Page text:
History dunce David Cameron was given low marks by MPs today over his blinkered view of the first world war.
The latest history spat follows the Prime Minister's recent Magna Carta memory lapse and his earlier clueless claim that Britain was "a junior partner" to the US during the 1940 Battle of Britain - even though the US did not enter the war until 1941.
Plaid Cymru MPs at Westminster accused Mr Cameron of making a major blunder by announcing a £50 million programme to celebrate the 2014 centenary of the start of the first world war.
Carmarthen MP Jonathan Edwards and Arfon MP Hywel Williams said the atrocious human suffering and destruction between 1914 and 1918 should instead be marked on the centenary of the end of the bloody war.
Mr Edwards said: "The Prime Minister should look at his old history notes, because the start of the first world war is not something that we should be celebrating."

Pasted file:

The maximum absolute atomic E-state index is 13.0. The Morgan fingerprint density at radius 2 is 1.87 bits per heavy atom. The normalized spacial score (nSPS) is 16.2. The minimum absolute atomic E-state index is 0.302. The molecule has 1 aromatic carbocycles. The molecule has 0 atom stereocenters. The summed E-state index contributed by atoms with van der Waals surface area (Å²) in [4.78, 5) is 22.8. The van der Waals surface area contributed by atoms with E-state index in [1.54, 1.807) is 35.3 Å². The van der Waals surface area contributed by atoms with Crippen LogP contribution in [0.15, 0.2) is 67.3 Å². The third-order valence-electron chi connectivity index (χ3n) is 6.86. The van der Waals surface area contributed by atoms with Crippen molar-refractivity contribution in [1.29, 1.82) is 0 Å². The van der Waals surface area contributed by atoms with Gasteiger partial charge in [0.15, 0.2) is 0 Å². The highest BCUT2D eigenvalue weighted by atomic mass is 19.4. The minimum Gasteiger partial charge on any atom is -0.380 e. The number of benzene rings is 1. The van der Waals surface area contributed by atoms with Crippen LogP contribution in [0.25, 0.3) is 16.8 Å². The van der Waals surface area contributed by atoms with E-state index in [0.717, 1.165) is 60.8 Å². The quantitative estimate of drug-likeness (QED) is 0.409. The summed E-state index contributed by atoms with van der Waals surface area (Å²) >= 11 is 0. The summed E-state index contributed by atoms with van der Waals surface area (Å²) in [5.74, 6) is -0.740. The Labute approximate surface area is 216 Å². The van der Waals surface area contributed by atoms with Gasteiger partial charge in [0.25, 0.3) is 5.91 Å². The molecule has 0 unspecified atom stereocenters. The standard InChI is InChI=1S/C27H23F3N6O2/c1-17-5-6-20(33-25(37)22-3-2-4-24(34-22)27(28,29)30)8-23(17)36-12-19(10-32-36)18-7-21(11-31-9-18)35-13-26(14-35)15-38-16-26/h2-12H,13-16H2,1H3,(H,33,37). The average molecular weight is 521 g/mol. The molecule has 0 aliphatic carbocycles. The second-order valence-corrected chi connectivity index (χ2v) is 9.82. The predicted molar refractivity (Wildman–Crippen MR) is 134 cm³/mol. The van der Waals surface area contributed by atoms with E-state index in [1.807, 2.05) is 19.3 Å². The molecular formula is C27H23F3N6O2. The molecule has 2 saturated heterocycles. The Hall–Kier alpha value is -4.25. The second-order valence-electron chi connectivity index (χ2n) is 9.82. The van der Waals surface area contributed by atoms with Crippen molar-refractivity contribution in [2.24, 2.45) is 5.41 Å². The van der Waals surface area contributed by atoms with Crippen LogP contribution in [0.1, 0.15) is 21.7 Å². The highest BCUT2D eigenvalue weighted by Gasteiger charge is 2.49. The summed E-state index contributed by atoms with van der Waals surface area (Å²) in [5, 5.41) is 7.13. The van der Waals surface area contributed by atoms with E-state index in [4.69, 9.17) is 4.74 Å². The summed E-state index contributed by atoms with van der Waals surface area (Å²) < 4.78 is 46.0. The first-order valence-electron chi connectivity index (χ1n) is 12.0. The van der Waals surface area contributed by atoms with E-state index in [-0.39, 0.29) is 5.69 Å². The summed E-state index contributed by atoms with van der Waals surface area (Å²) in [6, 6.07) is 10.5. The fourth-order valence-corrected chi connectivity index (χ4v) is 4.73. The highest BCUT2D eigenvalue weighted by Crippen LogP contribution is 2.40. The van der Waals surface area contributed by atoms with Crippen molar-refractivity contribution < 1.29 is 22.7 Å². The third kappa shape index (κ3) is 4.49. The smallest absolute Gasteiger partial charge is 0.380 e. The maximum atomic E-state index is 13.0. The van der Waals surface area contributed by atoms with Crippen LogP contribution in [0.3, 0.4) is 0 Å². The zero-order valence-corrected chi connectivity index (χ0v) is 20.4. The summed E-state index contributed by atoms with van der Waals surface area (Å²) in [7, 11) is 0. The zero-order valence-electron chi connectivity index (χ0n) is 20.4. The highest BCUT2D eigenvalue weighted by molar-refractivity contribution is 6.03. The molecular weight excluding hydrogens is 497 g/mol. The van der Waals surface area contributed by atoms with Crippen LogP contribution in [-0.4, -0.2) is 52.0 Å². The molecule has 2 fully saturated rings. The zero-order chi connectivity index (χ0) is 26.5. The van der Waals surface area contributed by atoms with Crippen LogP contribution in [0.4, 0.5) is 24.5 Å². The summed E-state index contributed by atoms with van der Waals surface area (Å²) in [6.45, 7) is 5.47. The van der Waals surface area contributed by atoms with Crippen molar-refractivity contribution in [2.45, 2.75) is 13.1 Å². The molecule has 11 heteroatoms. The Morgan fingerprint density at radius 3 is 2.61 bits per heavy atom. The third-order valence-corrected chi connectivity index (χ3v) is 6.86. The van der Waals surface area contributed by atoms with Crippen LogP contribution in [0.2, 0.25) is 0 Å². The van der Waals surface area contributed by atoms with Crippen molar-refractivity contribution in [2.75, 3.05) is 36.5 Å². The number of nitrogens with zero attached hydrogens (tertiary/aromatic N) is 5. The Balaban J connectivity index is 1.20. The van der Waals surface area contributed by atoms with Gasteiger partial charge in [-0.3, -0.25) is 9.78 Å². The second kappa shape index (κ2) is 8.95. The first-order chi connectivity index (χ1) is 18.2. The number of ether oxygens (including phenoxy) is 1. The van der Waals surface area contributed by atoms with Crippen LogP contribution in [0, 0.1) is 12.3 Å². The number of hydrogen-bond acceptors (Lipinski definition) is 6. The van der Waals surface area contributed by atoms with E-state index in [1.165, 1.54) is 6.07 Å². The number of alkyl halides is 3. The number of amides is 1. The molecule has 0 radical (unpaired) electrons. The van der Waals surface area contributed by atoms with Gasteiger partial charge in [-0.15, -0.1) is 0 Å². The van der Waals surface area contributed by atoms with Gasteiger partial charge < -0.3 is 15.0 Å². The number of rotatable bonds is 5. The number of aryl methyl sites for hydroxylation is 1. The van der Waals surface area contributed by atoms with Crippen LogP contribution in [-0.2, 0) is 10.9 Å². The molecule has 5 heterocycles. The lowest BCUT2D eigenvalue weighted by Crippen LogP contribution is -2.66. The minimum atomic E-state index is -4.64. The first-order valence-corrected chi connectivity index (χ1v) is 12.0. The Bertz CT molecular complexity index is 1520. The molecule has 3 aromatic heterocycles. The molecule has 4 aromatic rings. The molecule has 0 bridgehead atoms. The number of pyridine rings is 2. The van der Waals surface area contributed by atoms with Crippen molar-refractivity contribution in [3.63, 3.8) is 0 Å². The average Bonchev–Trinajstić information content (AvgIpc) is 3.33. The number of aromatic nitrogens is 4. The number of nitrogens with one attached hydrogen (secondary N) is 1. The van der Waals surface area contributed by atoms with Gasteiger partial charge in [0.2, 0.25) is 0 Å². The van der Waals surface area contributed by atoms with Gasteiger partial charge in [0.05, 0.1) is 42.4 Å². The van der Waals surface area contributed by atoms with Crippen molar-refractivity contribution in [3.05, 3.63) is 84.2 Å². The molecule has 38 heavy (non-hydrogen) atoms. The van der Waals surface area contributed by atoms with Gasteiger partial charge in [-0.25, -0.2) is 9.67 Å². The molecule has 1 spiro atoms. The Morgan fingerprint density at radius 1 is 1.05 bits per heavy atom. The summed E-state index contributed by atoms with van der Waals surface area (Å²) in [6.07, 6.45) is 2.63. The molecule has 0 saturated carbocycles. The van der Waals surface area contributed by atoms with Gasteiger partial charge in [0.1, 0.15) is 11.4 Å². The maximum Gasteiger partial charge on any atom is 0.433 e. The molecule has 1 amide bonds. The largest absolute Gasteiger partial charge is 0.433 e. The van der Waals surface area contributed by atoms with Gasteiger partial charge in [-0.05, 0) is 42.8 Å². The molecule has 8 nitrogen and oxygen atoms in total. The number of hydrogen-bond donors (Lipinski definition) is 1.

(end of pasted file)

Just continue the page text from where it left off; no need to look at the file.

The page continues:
The Plaid MPs put down a Commons early day motion pointing out that "the cause of the war was the imperialistic foreign policy of the powers of the day."
The motion recalled that an estimated 10 million soldiers died during the conflict, with 21 million injured. In addition, one million civilians were slaughtered and a further six million perished from famine and disease.
"It would be more appropriate to commemorate the end of the war rather than its beginning," emphasised the MPs.
Left Labour MP Jeremy Corbyn suggested: "Cameron really ought to spend the next year studying history."
He accused the PM of making a "silly announcement surrounded by flags and imperial bunting" about celebrating the start of the first world war.
Mr Corbyn recalled that there had been strong opposition to the war among working-class people in Britain, France and Germany.
He added: "Cameron ought to remember that the disaster of the first world war led to the total rewriting of the history of the world, with the Russian Revolution, the end of the Ottoman empire and sowing the seeds of the end of the British empire and the rise of US power."
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